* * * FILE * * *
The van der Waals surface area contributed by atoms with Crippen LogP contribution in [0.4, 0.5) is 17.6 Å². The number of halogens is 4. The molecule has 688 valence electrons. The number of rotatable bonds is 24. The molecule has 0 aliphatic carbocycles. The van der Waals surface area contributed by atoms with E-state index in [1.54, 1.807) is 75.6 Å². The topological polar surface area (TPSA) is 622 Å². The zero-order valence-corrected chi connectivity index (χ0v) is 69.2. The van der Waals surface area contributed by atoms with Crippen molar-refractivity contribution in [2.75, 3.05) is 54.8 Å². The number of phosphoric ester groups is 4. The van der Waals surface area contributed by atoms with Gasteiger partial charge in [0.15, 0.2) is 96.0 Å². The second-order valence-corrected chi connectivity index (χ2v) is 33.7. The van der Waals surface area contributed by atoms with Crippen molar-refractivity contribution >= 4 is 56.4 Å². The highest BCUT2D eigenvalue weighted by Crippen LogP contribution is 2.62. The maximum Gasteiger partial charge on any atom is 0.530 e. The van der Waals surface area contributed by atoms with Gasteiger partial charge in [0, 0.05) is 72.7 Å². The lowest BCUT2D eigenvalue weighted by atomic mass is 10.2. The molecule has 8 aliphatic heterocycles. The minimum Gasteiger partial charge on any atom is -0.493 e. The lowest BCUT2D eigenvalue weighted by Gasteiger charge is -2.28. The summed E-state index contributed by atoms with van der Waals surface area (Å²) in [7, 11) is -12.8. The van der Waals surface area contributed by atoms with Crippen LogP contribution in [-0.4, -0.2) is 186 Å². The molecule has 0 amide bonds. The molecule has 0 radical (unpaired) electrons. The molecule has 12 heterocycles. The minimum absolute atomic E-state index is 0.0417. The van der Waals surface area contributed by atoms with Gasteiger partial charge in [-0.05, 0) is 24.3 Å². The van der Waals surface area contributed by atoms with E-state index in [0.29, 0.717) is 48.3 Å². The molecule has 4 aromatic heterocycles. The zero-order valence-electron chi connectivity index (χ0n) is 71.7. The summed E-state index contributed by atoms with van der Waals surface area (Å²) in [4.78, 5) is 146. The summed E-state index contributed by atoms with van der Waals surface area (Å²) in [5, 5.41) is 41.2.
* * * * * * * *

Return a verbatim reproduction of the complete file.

The van der Waals surface area contributed by atoms with Crippen LogP contribution in [0.4, 0.5) is 17.6 Å². The number of halogens is 4. The molecule has 688 valence electrons. The number of rotatable bonds is 24. The molecule has 0 aliphatic carbocycles. The van der Waals surface area contributed by atoms with E-state index in [1.54, 1.807) is 75.6 Å². The topological polar surface area (TPSA) is 622 Å². The zero-order valence-corrected chi connectivity index (χ0v) is 69.2. The van der Waals surface area contributed by atoms with Crippen molar-refractivity contribution in [2.75, 3.05) is 54.8 Å². The number of phosphoric ester groups is 4. The van der Waals surface area contributed by atoms with Gasteiger partial charge in [0.15, 0.2) is 96.0 Å². The second-order valence-corrected chi connectivity index (χ2v) is 33.7. The van der Waals surface area contributed by atoms with Crippen molar-refractivity contribution >= 4 is 56.4 Å². The highest BCUT2D eigenvalue weighted by Crippen LogP contribution is 2.62. The maximum Gasteiger partial charge on any atom is 0.530 e. The van der Waals surface area contributed by atoms with Gasteiger partial charge in [0, 0.05) is 72.7 Å². The lowest BCUT2D eigenvalue weighted by atomic mass is 10.2. The molecule has 8 aliphatic heterocycles. The minimum Gasteiger partial charge on any atom is -0.493 e. The lowest BCUT2D eigenvalue weighted by Gasteiger charge is -2.28. The summed E-state index contributed by atoms with van der Waals surface area (Å²) in [7, 11) is -12.8. The van der Waals surface area contributed by atoms with Crippen LogP contribution in [-0.4, -0.2) is 186 Å². The molecule has 0 amide bonds. The molecule has 0 radical (unpaired) electrons. The molecule has 12 heterocycles. The minimum absolute atomic E-state index is 0.0417. The van der Waals surface area contributed by atoms with Gasteiger partial charge in [-0.05, 0) is 24.3 Å². The van der Waals surface area contributed by atoms with E-state index in [0.29, 0.717) is 48.3 Å². The molecule has 4 aromatic heterocycles. The zero-order valence-electron chi connectivity index (χ0n) is 71.7. The summed E-state index contributed by atoms with van der Waals surface area (Å²) in [4.78, 5) is 146. The summed E-state index contributed by atoms with van der Waals surface area (Å²) in [5, 5.41) is 41.2.